From Publishers Weekly
Before the U.S. and its allies invaded Iraq in 2003, there were writers and thinkers who distrusted Bush but favored the war largely on human rights grounds: members of that contingent recall, defend and re-examine their arguments in this meaty, provocative, if often academic, collection. "Had there been no war," editor Cushman (a professor of sociology at Wellesley) points out, "Saddam Hussein would still be... torturing and killing." Many contributors make that claim their bottom line. Several explain why they thought the war just in principle, without defending it in practice: "If I knew in spring 2003 what I know now," says the historian Jeffrey Herf, "I would not have supported the invasion." Other writers do not so much defend the war as attack glib arguments against it: Dissent
magazine editor Mitchell Cohen denounces "all-explanatory dogma" from right or left; British philosopher Daniel Kofman denounces "confusion in the antiwar movement." Philosophers and political science professors take up the theories of Immanuel Kant and John Rawls. Europeans, including Nobel Peace Prize winner Jose Ramos-Horta, denounce reflexive anti-Americanism; onetime Polish dissident Adam Michnik explains his "very strong... support for the war" in a revealing interview. Strongest of all in their rhetorical force are a pair of speeches from Tony Blair, the last two of the volume's 24 entries. Though it will change few minds, Cushman's volume may include the most articulate support yet for America's Iraq adventure—even if some of its voices express second thoughts. (July)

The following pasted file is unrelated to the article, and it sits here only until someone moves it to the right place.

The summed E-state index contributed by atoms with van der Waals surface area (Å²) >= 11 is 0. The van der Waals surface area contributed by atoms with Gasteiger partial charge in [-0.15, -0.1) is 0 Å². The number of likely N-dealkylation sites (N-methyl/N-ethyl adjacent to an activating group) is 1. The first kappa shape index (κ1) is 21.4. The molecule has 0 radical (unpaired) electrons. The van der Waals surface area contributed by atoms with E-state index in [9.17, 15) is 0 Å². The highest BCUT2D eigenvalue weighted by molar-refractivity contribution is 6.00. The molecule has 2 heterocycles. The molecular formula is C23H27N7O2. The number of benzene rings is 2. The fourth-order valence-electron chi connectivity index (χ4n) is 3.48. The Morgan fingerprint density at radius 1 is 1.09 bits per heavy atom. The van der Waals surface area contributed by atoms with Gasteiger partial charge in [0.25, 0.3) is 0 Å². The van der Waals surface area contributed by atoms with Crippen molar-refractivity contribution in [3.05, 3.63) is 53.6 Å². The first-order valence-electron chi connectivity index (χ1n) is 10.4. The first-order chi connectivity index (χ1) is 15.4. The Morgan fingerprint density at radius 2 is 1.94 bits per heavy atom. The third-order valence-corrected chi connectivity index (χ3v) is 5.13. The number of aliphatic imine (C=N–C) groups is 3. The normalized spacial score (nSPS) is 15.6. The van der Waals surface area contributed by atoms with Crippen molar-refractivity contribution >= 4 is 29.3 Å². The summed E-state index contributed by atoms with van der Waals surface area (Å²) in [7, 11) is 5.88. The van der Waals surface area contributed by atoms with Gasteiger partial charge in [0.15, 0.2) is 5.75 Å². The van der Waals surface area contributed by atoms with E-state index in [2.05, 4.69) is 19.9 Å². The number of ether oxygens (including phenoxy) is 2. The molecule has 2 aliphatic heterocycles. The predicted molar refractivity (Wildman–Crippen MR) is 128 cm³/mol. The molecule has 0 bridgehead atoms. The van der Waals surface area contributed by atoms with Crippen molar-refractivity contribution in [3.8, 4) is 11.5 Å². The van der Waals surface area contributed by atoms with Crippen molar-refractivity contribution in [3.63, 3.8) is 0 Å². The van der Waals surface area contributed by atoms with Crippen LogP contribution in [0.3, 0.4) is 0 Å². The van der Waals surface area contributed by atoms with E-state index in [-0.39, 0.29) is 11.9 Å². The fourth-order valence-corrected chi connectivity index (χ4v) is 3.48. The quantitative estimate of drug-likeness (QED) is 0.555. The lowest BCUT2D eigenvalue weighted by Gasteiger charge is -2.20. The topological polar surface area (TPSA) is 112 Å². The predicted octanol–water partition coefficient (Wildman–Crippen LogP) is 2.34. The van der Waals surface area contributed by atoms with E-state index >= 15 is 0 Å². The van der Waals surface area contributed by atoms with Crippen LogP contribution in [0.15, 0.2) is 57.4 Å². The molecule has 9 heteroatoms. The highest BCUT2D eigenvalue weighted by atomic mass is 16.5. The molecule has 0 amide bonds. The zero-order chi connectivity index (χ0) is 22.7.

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"The scholarship contained in this collection is superior: it includes the leading and most sophisticated advocates of liberal internationalism from the worlds of the academy, politics and the media. The arguments are complex and nuanced, and contribute to a new understanding of the Iraq war." - Richard A. Wilson, Director of the Human Rights Institute, University of Connecticut "This is a first-rate collection. By bringing together isolated, important, and at times iconoclastic voices on the issue of the invasion of Iraq, The Third Force makes for critical and provocative reading." - Michael Barnett, Stassen Professor of International Relations, Humphrey School of Public Affairs, University of Minnesota"